by Scott Cox
posted Jan 20 2014 3:48PM
People are wondering if this ridiculous bridge scandal will be the end of New Jersey Governor Chris Christie's presidential aspirations. The correct answer is yes, but maybe not for the obvious reason. Look, this act of political vengeance has triggered the old what-did-he-know-and-when-did-he-know-it routine, and Christie has decided to go all Sgt. Schultz on everybody. He knows nothing, which may well be the case. But it won't help. People have had it with this kind of politics, and even if Christie really didn't know about it, it all went on right under his nose, which is worse for a lot of folks. And we don't have to wait for the investigations to finish up, either. The fact is that the Tea Party wants this guy out of the race just as much as the democrats do, which explains why nobody wants to be seen as coming to his aid. When George Soros AND the Koch Brothers are gunning for you, you're done. And now we all get to watch Christie let this scandal drag him under, and Hillary has seen her first challenger cut down before anyone even declared that they were running. Christie probably won't bother.
by Scott Cox
posted Dec 8 2013 3:05PM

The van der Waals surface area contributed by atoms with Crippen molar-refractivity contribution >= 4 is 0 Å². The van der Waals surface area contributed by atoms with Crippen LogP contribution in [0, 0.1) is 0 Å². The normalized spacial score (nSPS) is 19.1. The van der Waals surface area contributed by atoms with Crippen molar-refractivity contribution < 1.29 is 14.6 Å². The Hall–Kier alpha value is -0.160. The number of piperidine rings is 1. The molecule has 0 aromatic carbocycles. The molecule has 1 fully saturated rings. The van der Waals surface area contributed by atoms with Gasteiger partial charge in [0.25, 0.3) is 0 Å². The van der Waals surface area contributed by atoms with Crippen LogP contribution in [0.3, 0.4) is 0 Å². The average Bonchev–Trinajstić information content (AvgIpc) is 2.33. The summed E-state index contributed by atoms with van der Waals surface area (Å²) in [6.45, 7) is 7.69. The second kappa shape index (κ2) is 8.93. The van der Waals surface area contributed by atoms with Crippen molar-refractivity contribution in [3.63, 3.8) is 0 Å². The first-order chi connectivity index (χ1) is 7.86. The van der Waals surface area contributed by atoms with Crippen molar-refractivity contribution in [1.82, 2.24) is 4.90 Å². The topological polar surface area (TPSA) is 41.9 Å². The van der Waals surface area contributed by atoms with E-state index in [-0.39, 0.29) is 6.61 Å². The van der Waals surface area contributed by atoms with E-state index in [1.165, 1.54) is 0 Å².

I guess it's just part of the character of our little town, but as usual we have an epidemic of people taking the handicapped parking spaces at shopping centers around Christmastime. Great. Look, it's bad enough at any time of the year, but during December it just seems like a bigger infraction. Those spaces are for actual handicapped people, who, just like the rest of us, have to get shopping done. The fine is steep, but not nearly steep enough. I'd like to see a system where the offender isn't fined at all. Let's just crush their kneecaps with a ball peen hammer. Then they're free to keep the plaquard. Reports of idiots either parking in the handicapped spots without the proper designation are up, as are the number of idiots who use plaquards intended for other people. EIther way, it's an incredibly low-class move, and it needs to stop. It's like our litter problem. We're better than this. At least I hope we are.
by Scott Cox
posted Dec 1 2013 11:30AM
It looks like the history of wacky business ventures in Bakersfield has a new chapter. Interstate Bus has called it quits after one week of business. One week! After Airport Bus decided to stop losing money on shuttling people to and from LAX, Interstate came to town to take over the route. And, after 7 whole days of service, they're out. No kidding.The owner says that it's because Bakersfield customers pay in cash, and his company prefers to deal in credit. This might be the first business owner in history to turn his nose up at cash. I seriously doubt that cash is the reason for the hasty exit. They drove 300 people to LA, about a third for Thanksgiving. Apparently you can't make money doing that at $32 a head. Who knew? I hope we all find out what really went on with this deal, but i'm sure i'm not the only one not buying the official story. I do know this- if you need a ride to LAX, you're on your own. Again.
by Scott Cox
posted Nov 20 2013 5:39PM